Naomi Tolbert, Goddess Good Food

Naomi Tolbert, Goddess Good Food


Frozen Cauliflower Pizzas

Organizations: Allies for Community Business, The Polsky Exchange

Services Utilized: Create Business Plan, Price Products, Improve Marketing, Develop Partners

Naomi Tolbert didn’t anticipate becoming an entrepreneur, let alone the founder of the frozen cauliflower pizza line Goddess Good Food. “I was raised by my great-grandparents. My great-grandmother would always bake cakes and pies for church,” Naomi shared. “If I’m passionate about anything, it’s baking.” Naomi remembers helping her grandmother ice the cakes for church, and that time spent learning from her grandmother was the driver of her passion.

Naomi started selling mini desserts from a wagon in 2020. Since then, she’s had a few evolutions in her food business, first creating pre-made meals for health-conscious consumers and then experimenting by offering variety of healthy options in a ghost kitchen to see which items customers liked best. Naomi realized that there was a growing demand from customers with food intolerances. She began selling cauliflower pizzas, and the pizzas alone made up fifty percent of the profit margin for her business. Given the pizzas’ popularity, she decided to pivot to focus on getting her frozen pizzas into grocery stores.

After a year of selling to local grocers in Chicago, Naomi realized that she needed to learn more about business operations and create a business plan. A University of Chicago graduate, Naomi reached out to the Polsky Exchange, a resource at the university for entrepreneurs throughout Chicago. She connected with Abigail Ingram, Executive Director of the Polsky Exchange, who connected her to Rowan Richards, Director of Business Coaching at Allies for Community Business.

Through the A4CB coaching program, Naomi learned about business operations and got connected to other entrepreneurs who served as mentors. She worked on her business plan and financial projections, and she created new packaging materials for her frozen crusts. She hopes to move into an industrial kitchen space at The Hatchery and expand her team through the workforce development program at ICNC.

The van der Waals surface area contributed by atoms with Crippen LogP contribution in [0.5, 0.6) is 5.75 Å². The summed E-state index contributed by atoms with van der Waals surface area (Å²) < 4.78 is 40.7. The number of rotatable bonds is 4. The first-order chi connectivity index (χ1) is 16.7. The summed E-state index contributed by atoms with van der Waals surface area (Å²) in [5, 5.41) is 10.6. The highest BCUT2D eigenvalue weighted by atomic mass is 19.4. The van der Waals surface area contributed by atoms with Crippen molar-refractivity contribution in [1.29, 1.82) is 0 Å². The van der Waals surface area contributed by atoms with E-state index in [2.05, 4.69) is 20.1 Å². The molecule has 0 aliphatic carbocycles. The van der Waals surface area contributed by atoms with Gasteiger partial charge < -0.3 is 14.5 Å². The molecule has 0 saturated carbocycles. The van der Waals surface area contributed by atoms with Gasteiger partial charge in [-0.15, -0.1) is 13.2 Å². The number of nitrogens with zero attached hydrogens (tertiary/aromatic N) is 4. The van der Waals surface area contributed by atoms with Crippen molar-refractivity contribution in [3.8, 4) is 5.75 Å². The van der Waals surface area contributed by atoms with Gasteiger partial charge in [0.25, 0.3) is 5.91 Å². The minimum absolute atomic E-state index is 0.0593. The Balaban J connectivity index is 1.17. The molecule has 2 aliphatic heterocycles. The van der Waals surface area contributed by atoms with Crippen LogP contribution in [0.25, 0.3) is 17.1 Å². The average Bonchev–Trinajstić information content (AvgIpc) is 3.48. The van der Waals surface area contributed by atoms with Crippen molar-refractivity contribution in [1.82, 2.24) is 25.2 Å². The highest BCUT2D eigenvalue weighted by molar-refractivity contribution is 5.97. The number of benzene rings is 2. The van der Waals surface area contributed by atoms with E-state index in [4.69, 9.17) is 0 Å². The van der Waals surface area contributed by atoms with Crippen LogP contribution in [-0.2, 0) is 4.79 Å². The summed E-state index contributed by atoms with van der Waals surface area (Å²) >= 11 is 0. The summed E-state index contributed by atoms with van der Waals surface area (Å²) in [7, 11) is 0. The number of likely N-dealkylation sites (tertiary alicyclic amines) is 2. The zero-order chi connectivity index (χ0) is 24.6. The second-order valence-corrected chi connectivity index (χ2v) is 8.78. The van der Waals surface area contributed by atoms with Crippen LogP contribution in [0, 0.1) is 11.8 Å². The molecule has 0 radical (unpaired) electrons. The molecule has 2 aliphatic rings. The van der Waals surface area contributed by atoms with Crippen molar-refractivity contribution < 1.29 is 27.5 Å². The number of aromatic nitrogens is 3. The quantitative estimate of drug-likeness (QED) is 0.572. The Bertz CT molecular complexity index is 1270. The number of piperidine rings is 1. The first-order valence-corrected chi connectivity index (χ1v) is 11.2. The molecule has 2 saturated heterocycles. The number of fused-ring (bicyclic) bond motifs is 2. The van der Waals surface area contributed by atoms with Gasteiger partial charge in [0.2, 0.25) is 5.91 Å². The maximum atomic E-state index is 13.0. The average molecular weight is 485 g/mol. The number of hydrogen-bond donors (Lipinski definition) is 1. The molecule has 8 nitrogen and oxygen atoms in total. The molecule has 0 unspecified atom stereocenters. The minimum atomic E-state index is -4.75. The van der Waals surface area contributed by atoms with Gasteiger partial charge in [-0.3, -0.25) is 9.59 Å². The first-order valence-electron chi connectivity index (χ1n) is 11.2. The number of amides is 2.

When asked what her favorite thing is about being an entrepreneur, Naomi says, “The constant evolution and growth as an individual, but also as a business professional.” As Naomi has grown her business, she’s become passionate about equitable food access and hopes that her healthy pizzas can contribute to people getting healthier while still enjoying delicious options. Reflecting on her journey as an entrepreneur, Naomi says, “It’s thrilling to [have been] walking with my wagon a few years back, and now I’m seeing my product in stores. And this is only the beginning.”

Develop Your Idea – Goddess Good Food

  1. Identify the Problem

What problem am I trying to solve?

“Having more options for individuals who are gluten intolerant. But also people who are health conscious. Even though [our crust] is gluten free, it’s also a low-carb meal option.”

What is my product?

“Frozen cauliflower pizzas.”

How will I price it?

“I played around with [pricing] in the sense of how much I was paying in terms of ingredients and also getting to the point of making a profit. [One of my mentors] was very clear that you have to have a certain amount, like 40% for revenue generation and paying yourself.”

  1. Define Your Ideal Customer

How would I describe my customer?

“Middle class men and women between 20 and 40 who are health conscious and identify with sustainability.”

  1. Prepare to Sell Your Product

How will I market my new idea?

“One thing I’ve noticed that has led to increased exposure and awareness has been doing sampling events and demos at stores. I try to do at least one [event] per month at stores. I think people appreciate that and want to support something that’s growing and ‘up-and-coming’ as opposed to these large-scale organizations that have no personal connection.”

How will I make my first sale?

“I went into grocery stores and approached the managers of independent grocers. I gave them some samples and had my sales sheet. I told them ‘This is the product. This is the price. These are the varieties. Tell me what you think.’ I got some “No’s” but a few “Yeses” and from there I was able to fill orders.”

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